The comparison falls short, however, for our planet is not a terminal patient, no matter how many terrible symptoms that Rember accurately diagnoses. As climate activists, like Greta Thunberg, tell us: it is not too late for radical transformation, whether in the form of a Green New Deal, or a technological breakthrough, or—I don’t know—a pandemic that precipitates sweeping changes in our lifestyles and values. Even the best-case scenarios predict immense difficulties for future generations on a warmer planet, but depending on what we do now, life could be a lot less difficult, and A Hundred Little Pieces on the End of the World would be a stronger collection if it acknowledged the possibility—and importance—of taking action. Rember, however, only glances up against the possibility of resisting apocalypse when he writes that “[e]mpathy and asceticism are our only human weapons in a world where industrial civilization moves along, crushing mountains under its feet, melting the planet down and rendering everything it touches into product.”

These assumptions are unfortunate, beginning with the idea that empathy and asceticism are the only “weapons” at our disposal. What happened to mass mobilization, to organizing, to the forces that defeated slavery and fascism? Equally unfortunate is the assumption that empathy and meaningful resistance are mutually exclusive. Why can’t we remain empathetic while also pounding a stake into the heart of the system that is destroying our planet?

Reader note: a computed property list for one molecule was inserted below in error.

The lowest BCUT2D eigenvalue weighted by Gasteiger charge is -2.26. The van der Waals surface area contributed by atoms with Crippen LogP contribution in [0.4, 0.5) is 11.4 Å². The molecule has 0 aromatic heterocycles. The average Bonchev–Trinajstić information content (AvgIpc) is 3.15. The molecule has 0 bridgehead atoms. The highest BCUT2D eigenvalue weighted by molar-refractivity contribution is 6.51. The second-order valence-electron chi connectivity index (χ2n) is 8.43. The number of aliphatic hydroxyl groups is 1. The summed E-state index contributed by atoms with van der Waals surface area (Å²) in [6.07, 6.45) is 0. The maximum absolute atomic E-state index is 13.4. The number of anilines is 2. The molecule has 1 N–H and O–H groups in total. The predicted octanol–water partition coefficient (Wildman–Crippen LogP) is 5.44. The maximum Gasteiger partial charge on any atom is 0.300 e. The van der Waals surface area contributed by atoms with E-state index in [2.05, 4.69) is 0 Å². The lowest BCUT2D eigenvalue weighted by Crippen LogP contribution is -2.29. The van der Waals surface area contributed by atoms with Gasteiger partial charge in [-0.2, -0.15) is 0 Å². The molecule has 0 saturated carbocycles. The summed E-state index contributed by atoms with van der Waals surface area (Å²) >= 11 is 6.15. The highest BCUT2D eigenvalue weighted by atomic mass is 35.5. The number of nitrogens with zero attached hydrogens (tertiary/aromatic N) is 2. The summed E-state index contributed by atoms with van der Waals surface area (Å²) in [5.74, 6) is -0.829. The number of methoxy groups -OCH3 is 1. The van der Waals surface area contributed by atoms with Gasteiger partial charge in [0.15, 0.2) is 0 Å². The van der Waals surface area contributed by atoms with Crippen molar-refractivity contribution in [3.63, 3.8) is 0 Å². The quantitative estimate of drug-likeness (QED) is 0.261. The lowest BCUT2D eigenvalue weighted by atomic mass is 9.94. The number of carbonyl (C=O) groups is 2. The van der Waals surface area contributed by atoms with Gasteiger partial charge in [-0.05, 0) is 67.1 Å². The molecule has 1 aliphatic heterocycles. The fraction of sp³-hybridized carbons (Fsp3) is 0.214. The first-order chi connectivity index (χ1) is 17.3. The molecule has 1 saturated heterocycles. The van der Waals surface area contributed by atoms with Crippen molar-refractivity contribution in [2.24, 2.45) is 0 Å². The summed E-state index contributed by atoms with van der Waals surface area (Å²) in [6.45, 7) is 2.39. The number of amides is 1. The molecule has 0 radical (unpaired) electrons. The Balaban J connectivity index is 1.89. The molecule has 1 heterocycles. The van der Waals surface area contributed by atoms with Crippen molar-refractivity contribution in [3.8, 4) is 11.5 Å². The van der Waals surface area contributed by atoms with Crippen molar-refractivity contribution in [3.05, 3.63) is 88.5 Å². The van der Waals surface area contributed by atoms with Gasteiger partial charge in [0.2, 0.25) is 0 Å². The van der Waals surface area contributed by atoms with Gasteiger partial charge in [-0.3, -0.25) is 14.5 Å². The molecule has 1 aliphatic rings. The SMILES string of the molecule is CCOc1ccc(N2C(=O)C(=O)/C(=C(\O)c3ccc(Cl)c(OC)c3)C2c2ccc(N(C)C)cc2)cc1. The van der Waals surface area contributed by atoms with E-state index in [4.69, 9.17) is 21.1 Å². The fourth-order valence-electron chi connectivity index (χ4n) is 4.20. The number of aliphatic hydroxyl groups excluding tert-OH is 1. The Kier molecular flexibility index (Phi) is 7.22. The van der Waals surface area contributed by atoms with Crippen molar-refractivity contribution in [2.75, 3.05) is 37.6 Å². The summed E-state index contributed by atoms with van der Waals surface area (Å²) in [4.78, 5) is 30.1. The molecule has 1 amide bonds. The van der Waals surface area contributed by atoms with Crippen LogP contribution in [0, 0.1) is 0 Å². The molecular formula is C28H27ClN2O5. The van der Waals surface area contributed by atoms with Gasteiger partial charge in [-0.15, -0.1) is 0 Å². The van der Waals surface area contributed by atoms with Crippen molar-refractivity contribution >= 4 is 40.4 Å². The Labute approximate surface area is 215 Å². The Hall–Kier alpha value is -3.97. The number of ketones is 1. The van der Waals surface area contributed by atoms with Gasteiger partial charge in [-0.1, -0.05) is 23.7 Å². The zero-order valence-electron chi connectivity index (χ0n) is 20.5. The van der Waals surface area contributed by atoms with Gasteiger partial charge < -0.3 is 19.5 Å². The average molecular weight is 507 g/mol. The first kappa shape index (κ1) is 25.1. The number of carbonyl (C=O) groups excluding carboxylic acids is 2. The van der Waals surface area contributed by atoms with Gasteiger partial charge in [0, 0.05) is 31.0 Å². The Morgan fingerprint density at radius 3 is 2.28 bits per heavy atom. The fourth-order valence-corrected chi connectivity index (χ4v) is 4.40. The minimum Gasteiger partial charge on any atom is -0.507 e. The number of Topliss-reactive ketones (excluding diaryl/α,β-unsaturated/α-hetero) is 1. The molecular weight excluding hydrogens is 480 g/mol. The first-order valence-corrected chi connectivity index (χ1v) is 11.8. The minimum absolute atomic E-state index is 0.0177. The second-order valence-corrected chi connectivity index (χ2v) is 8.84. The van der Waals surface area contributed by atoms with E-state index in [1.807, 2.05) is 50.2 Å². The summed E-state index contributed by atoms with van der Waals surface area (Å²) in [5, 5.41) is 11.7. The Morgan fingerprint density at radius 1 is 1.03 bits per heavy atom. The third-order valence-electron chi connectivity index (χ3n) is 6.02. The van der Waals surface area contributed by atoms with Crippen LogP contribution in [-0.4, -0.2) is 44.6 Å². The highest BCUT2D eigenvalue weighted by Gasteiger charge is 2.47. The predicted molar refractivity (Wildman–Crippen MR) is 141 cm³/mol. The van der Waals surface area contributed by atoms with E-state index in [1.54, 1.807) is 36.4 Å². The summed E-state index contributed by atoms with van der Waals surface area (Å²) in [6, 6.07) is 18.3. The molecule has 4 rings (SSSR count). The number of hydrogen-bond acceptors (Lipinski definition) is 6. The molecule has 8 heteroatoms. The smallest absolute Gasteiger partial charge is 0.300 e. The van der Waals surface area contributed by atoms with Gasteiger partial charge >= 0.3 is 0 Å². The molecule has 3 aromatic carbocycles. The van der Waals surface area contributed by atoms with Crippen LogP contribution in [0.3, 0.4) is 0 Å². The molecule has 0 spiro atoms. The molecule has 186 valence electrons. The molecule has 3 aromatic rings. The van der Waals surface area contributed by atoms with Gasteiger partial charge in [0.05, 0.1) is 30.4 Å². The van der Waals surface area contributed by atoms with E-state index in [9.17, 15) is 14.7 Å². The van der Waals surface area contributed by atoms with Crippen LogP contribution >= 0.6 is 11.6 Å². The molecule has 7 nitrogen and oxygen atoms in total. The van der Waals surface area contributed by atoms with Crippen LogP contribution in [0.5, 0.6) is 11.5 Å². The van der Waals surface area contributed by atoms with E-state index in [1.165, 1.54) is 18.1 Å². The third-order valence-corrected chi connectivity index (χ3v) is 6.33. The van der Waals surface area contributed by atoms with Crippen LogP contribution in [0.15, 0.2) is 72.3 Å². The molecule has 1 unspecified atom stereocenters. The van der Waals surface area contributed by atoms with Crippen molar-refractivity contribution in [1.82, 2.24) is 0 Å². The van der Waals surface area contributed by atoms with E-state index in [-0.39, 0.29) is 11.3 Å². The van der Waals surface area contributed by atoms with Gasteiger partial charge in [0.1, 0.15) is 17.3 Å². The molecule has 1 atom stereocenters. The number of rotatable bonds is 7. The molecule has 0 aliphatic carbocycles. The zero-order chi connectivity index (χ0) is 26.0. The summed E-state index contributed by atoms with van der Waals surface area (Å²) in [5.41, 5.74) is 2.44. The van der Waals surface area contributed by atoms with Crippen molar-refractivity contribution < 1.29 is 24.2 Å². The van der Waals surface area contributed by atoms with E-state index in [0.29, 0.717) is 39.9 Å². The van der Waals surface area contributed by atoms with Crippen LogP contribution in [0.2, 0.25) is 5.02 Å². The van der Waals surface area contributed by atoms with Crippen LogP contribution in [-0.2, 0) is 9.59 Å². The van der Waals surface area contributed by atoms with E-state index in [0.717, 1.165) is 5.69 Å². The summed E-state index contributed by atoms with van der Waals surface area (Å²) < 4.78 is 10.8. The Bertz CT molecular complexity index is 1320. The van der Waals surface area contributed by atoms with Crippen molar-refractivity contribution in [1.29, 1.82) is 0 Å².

By not acknowledging the option for transformative action, Rember risks letting his message of love and compassion come off as a form of fatalism, leaving a bruise on an otherwise unblemished collection of timely, important essays. Love and empathy are certainly critical tools in these times. Who wants to live in a world without joy? Without puppies? But future generations need more than compassion. They need us to fight, and they need us to start now.

Nick’s fiction has been read on NPR's All Things Considered, and has appeared or is forthcoming in the Paris Review, the Southern Review, Ecotone, Narrative, ZYZZYVA, and elsewhere. He is a graduate of the Rutgers-Newark MFA program and recipient of a fellowship at the Hawthornden Castle International Retreat for Writers. He lives some of the time in Los Angeles and some of the time in Maine. In his non-writing time he installs solar panels, tutors kids, and plays the trombone.